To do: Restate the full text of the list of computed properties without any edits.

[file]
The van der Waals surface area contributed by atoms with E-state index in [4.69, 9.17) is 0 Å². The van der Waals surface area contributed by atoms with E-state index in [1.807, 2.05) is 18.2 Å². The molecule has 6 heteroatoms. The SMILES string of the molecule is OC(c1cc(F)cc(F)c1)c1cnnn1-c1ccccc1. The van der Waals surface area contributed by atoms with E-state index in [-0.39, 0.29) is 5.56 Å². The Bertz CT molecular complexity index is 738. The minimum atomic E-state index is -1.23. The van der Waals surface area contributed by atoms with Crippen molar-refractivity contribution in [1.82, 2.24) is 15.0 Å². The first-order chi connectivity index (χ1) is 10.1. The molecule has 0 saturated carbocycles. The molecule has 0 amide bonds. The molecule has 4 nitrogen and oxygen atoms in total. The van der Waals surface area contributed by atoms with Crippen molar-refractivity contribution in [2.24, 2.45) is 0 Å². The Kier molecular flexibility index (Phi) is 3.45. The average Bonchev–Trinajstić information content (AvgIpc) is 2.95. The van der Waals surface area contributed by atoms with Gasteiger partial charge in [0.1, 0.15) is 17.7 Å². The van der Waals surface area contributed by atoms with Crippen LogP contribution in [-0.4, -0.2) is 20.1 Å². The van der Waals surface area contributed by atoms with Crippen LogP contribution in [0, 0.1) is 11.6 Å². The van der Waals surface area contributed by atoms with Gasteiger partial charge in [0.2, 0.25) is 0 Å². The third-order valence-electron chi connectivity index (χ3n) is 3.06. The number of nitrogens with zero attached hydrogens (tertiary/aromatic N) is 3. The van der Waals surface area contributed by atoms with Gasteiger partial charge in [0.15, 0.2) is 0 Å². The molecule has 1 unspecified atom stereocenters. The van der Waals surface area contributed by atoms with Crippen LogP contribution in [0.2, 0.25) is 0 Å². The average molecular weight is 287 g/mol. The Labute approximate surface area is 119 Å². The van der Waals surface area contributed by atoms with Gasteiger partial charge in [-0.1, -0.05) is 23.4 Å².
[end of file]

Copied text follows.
The van der Waals surface area contributed by atoms with E-state index in [4.69, 9.17) is 0 Å². The van der Waals surface area contributed by atoms with E-state index in [1.807, 2.05) is 18.2 Å². The molecule has 6 heteroatoms. The SMILES string of the molecule is OC(c1cc(F)cc(F)c1)c1cnnn1-c1ccccc1. The van der Waals surface area contributed by atoms with E-state index in [-0.39, 0.29) is 5.56 Å². The Bertz CT molecular complexity index is 738. The minimum atomic E-state index is -1.23. The van der Waals surface area contributed by atoms with Crippen molar-refractivity contribution in [1.82, 2.24) is 15.0 Å². The first-order chi connectivity index (χ1) is 10.1. The molecule has 0 saturated carbocycles. The molecule has 0 amide bonds. The molecule has 4 nitrogen and oxygen atoms in total. The van der Waals surface area contributed by atoms with Crippen molar-refractivity contribution in [2.24, 2.45) is 0 Å². The Kier molecular flexibility index (Phi) is 3.45. The average Bonchev–Trinajstić information content (AvgIpc) is 2.95. The van der Waals surface area contributed by atoms with Gasteiger partial charge in [0.1, 0.15) is 17.7 Å². The van der Waals surface area contributed by atoms with Crippen LogP contribution in [-0.4, -0.2) is 20.1 Å². The van der Waals surface area contributed by atoms with Crippen LogP contribution in [0, 0.1) is 11.6 Å². The van der Waals surface area contributed by atoms with Gasteiger partial charge in [0.2, 0.25) is 0 Å². The third-order valence-electron chi connectivity index (χ3n) is 3.06. The number of nitrogens with zero attached hydrogens (tertiary/aromatic N) is 3. The van der Waals surface area contributed by atoms with Gasteiger partial charge in [0.15, 0.2) is 0 Å². The molecule has 1 unspecified atom stereocenters. The van der Waals surface area contributed by atoms with Crippen LogP contribution in [0.2, 0.25) is 0 Å². The average molecular weight is 287 g/mol. The Labute approximate surface area is 119 Å². The van der Waals surface area contributed by atoms with Gasteiger partial charge in [-0.1, -0.05) is 23.4 Å².